Below, in the darkness and the ferment an unlit vehicle approaches, creeping its way up along the track, lashed by the driving volley, buffeted by the cyclonic gusts and beset by loose rocks hurling themselves against its sides and beneath the sturdy, all-terrain wheels, two pale faces inside leaning forwards, straining for a view of the upward track as it curls around the hill, black water streaming across their route before hurtling down towards the river mouth.
Unknowing, the caped figure works on, lashed by the storm, pegging, weighing down, battening as the grey truck draws closer, invisible in the curtains of rain and silent in the screaming wind as it whips and sings around the tunnels.
The truck halts beyond the outer fence, disregarded by the frantic worker. More bolts of lightning split the sky illuminating vast structures shifting, protesting under the onslaught and giving brief insights into the hopelessness of the task; more and more material wrenching free to flap like hapless sails in a shipwreck.
Now the passenger is clambering out, reaching back inside for tools, hunched against the elements, chancing the small pinpoint of a flashlight. A blaze of lightning bursts over the razor wire as he inserts first one clip then another before applying bolt cutters. In a few moments a gap appears wide enough for the truck to pass through.
The caped one has disappeared up along the side of the tube, doing what he can, saving, preserving.
The truck pulls through into the security channel ready for the cutting process to be repeated on the other, inner fence and it rolls through the second breach. The driver emerges, fighting his way to the rear of the vehicle and wrenching the tailgate open before joining his companion. They move quickly into a breach in a tunnel, emerging with cartons, battered, fighting the gusts as they place their booty into the truck bed, returning for more, their arms piled with boxes four high, the shorter, slighter of the two staggering sideways as the bulkier and taller figure grips his arm. He indicates they should move on to the next tunnel as his partner hesitates. He stores his boxes then lifts his hand in protest.

         ‘Enough! Let’s go!’ But the other is off into the neighbouring cavern, reappearing with another load, water coursing down his face and beard. Then in an instant both figures freeze, one laden with cartons, the other by the truck’s open tailgate as the dark shape of a dog appears in front of them, a black shadow outlined by lightning flashes, long head low, sodden fur raised up in a barb of wet spikes along its back. Its ears are flat alongside its head and its open mouth a snarling saw of serrated teeth, white razor points dripping drool, slavering, growl unheard in the screech of the gale.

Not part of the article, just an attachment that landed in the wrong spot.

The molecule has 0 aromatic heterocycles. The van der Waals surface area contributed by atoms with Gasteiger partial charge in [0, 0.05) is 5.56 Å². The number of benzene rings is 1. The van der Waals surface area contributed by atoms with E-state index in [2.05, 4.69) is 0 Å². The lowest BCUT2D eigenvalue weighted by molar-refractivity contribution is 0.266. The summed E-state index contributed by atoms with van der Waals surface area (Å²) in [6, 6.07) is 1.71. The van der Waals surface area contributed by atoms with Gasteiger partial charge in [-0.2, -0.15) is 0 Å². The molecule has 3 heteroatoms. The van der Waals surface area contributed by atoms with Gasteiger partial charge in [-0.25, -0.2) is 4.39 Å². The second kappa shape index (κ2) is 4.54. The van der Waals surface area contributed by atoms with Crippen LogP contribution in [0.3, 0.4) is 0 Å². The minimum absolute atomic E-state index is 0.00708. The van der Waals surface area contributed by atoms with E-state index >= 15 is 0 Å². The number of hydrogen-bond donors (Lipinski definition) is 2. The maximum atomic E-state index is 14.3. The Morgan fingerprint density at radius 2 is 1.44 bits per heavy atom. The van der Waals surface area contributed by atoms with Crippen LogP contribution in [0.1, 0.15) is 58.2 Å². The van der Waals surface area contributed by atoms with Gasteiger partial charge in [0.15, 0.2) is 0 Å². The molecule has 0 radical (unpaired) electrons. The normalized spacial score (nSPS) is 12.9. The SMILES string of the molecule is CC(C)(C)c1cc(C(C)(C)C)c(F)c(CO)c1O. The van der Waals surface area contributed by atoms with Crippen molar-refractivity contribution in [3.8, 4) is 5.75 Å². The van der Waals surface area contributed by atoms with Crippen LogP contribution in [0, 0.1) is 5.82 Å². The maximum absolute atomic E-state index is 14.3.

Bulky makes a gradual half turn to Slight, the indication clear.

          ‘Get in the truck!’

           Slight stands fast. The dog raises its head, mouth open, tensing to spring. Bulky lifts the cartons high and hurls them in the beast’s direction before jumping sideways into the open aperture of the cab. The dog leaps towards him as the door closes on its head, its jaws fastened tight upon Bulky’s arm. He works in a frantic bid to free it, smashing the door repeatedly with his right hand until it withdraws then slamming it shut. One in, one out. Slight still stands amongst the crates, rooted…

 

I’ll be posting more extracts from ‘Til It’s Gone’ this month. Feedback will be very much appreciated. Thanks in anticipation!

Flight. A Dubious Pleasure.

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Once we’ve returned home from the Italian lakes in our camper van there’s barely a week to go before we are off again-this time by air. A week is just enough time to tackle the mountain of laundry we’ve brought back, scrub the van until it’s spotless, host a modest family gathering and even undertake a basic garden tidy-up, before we think about what we will need in our next destination: visiting friends in beautiful Norway.

Although our flights are booked, we’ve not opted to check in any suitcases, thinking that with the budget airline we’re using we’ll try and make do with hand luggage. In effect, however this is impossible-there are medicines and basics in sponge bags to take. Whatever do other people do? We suck it up, compromise and pay for one checked in case.

Due to my health shortcomings we are unable to travel to Gatwick early in the morning so I book us into an on-airport hotel for the night which means a rail trip or two, but it all goes smoothly except that my small, ancient cabin bag chooses now to foul up by having its handle stuck out. Then I’m compelled to buy a new one from the bag-wrap man at Gatwick. Once we’re installed in the hotel we can relax in the bar with its outstanding view of the short-stay, multi-story car park.

So far so good-and dinner is acceptable. But the room’s air-con will not sink below 20 degrees and the squidgy bed has a hugely thick quilt, which all makes for a hot and uncomfortable night.